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Cartoon Network

Discussion in 'toonzone Animation Wiki' started by Kitschensyngk, Nov 26, 2008.

  1. Kitschensyngk

    Kitschensyngk Always never quite right

    Sep 3, 2006
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    '''Cartoon Network''' is a cable television network created by Turner Broadcasting which primarily shows animated programming. The original American channel began broadcasting on October 1, 1992 with the [[Bugs Bunny]] short Rhapsody Rabbit being its first-ever aired program. Cartoon Network originally served as a 24-hour outlet for classic animation properties from the Turner Broadcasting libraries. Cartoon Network is mainly youth-oriented, but shares channel space with a late-night adult-oriented channel skein called [[Adult Swim]]. In October 2008, Cartoon Network began running a West Coast feed, with programming airing three hours after it airs on the main feed. Since 2005, Cartoon Network began airing more live-action programming, mostly being movies.

    == History ==
    By the end of the 1980s, Ted Turner's cable-TV conglomerate had acquired the MGM film library (which included the older catalog of pre-1948 color Warner Bros. cartoons), and its cable channel Turner Network Television had gained an audience with its film library.
    In 1990, it purchased animation studio Hanna-Barbera Productions and acquired its large library as well as most of the Ruby-Spears library. Cartoon Network was created as an outlet for Turner's considerable library of animation, and the initial programming on the channel consisted exclusively of reruns of classic Warner Bros. (like [[Looney Tunes]] and Merrie Melodies), MGM (like [[Tom and Jerry]] and Droopy Dog), and Hanna-Barbera cartoons (like The Jetsons and The Flintstones), with many Hanna-Barbera TV cartoons like Wally Gator used as time fillers. Most of the short cartoons were aired in half-hour or hour-long packages, usually separated by character or studio?Down With Droopy D aired old Droopy Dog shorts, The Tom and Jerry Show presented the classic cat-and-mouse team, and Bugs and Daffy Tonight provided classic Looney Tunes shorts. The majority of the classic animation that was shown on Cartoon Network no longer airs, with the exception of A Pup Named Scooby-Doo, [[Scooby-Doo, Where Are You?]], The New Scooby-Doo Movies and Tom and Jerry.

    Hanna-Barbera started production on The What-A-Cartoon! Show (also known as World-Premiere Toons and "What-A-Cartoon"), a series of creator-driven short cartoons that premiered on Cartoon Network in 1995. It was the network's third original series (the second was [[Space Ghost: Coast to Coast]] and the first was The Moxy Show). The project was spearheaded by several Cartoon Network executives, plus Fred Seibert (who was formerly one of the driving forces behind the Nicktoons, and would go on to produce the similar animation anthology series Oh, Yeah! Cartoons). The chief purpose of The What A Cartoon Show was to help Cartoon Network expand their library of exclusive programming and it introduced a number of new cartoon ideas. Only seven of them, however, were spun off into their own series runs. These seven series; [[Dexter's Laboratory]], [[Johnny Bravo]], [[Cow and Chicken]], [[I Am Weasel]], [[The Powerpuff Girls]], [[Courage the Cowardly Dog]], [[Ed, Edd n Eddy]], and [[Mike, Lu & Og]] became the origins of the network's original cartoons, collectively known as [[Cartoon Cartoons]].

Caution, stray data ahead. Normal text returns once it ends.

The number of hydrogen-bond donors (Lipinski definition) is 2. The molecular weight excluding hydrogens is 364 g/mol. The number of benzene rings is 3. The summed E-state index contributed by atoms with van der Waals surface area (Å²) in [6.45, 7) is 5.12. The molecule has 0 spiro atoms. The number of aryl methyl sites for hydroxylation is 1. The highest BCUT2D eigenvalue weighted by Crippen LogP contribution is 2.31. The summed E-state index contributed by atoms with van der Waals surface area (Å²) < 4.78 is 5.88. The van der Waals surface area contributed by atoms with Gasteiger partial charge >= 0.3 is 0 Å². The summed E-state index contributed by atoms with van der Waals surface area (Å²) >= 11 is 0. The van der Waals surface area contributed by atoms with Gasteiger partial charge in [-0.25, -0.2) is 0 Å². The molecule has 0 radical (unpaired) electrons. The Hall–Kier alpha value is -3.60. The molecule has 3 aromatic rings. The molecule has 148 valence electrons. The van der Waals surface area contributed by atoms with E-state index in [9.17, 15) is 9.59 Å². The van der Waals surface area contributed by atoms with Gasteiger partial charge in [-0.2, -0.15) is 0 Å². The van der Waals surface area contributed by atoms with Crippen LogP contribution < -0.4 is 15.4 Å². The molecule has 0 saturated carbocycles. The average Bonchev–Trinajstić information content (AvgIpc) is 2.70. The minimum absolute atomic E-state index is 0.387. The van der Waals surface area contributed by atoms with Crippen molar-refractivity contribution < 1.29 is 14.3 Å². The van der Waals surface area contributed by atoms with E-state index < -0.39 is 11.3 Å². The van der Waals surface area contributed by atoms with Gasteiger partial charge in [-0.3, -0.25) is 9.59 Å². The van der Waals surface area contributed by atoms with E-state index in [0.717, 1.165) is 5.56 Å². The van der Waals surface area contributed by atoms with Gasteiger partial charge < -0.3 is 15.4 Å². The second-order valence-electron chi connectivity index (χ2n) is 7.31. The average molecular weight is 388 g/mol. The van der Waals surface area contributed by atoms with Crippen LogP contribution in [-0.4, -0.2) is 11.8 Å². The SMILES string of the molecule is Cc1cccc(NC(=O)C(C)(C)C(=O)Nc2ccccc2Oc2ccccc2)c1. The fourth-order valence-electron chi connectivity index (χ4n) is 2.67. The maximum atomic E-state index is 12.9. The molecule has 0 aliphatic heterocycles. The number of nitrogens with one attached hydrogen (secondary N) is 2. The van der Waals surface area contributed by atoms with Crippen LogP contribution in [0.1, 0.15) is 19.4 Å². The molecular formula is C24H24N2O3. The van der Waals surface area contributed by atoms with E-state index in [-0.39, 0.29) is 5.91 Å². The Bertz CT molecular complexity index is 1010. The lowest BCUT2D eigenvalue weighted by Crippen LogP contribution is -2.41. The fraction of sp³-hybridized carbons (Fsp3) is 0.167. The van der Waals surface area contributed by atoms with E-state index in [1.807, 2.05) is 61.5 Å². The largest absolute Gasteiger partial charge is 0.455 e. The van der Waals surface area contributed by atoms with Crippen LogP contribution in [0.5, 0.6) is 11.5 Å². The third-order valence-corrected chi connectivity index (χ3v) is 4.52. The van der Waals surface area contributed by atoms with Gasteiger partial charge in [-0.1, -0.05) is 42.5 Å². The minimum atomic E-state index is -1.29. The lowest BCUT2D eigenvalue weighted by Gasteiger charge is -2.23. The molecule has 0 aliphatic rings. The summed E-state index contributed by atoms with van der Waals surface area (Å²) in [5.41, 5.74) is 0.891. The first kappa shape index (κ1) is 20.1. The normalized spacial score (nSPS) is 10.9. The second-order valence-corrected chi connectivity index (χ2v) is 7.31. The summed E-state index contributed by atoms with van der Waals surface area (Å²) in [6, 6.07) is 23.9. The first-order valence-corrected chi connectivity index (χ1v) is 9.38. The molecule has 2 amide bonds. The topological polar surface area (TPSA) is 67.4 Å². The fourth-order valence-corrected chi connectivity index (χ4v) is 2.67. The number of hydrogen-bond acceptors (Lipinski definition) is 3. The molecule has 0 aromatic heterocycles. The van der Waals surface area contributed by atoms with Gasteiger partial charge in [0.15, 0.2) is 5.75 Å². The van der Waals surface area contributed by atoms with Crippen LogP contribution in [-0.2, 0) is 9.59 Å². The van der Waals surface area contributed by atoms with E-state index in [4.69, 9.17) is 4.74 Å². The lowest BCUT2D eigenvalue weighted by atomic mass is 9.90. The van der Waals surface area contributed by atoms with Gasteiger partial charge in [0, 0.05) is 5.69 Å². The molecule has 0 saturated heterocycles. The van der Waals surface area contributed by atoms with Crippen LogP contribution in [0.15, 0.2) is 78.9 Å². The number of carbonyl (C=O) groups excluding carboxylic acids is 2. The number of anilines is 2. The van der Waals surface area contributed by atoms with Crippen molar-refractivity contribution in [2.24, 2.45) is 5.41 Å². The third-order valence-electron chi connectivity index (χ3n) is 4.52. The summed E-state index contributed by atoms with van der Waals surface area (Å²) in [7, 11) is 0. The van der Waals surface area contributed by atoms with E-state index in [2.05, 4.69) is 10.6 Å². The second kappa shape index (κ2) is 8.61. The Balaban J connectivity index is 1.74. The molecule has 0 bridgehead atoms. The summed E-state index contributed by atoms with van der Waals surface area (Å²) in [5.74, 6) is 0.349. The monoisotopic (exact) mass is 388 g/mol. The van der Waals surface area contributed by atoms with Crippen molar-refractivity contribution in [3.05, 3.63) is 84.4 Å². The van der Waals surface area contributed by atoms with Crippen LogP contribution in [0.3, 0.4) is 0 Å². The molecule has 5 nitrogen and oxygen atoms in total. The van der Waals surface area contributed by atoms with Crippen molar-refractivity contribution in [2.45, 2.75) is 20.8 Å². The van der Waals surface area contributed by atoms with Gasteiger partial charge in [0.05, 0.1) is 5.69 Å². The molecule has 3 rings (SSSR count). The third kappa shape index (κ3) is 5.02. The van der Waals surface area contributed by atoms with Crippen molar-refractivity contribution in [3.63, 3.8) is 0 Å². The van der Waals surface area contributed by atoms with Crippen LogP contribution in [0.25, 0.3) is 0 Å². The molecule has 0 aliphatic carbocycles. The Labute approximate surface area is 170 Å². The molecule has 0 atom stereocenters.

===Enter Time Warner===
    In 1996, the merger of Turner with Time Warner was complete. This consolidated ownership of all the WB cartoons, so now post-1948 releases were being shown on the network, leading up to a 2000 announcement that Cartoon Network would be the exclusive TV home of the classic Warner Bros. animated library. Newer animated productions by WB also started appearing on the network - mostly reruns of shows that had aired on [[Kids' WB]], plus certain new programs such as Justice League.
    In 2006, CN and sister channel [[Boomerang]] became the exclusive US outlet for the [[Pokémon]] anime - reruns and first-run, the latter hithereto appearing on Kids' WB, and the former off and on since 2002.

    ===Cartoon Network's 10th anniversary===

    On October 1, 2002, Cartoon Network's 10th birthday, Cartoon Network aired a one-day special bumper acknowledging their 10th anniversary. The promo showed quick clips from shows, bumpers, and promos throughout Cartoon Network's history.

    ===A New Era===
    On June 14, 2004, Cartoon Network relaunched itself with a new logo and slogan, ?This is Cartoon Network.? The first program ever aired on the relaunched Cartoon Network was Rescue Heroes. The bumps now featured 2D cartoon characters from their shows interacting in a CGI city composed of sets from their shows. By now, nearly all of Cartoon Network's classic cartoon programming had been replaced by new programming, with the exception of a select few, such as Tom and Jerry, a longtime staple of the Turner networks. Within a few months, the network took off more shows from the 1990s (Dexter's Laboratory, The Powerpuff Girls, etc.) and put them on a 30 minute block called The Cartoon Cartoon Show. Some shows like Time Squad, Mike, Lu and Og, I Am Weasel and Sheep in the Big City were taken off the network completely.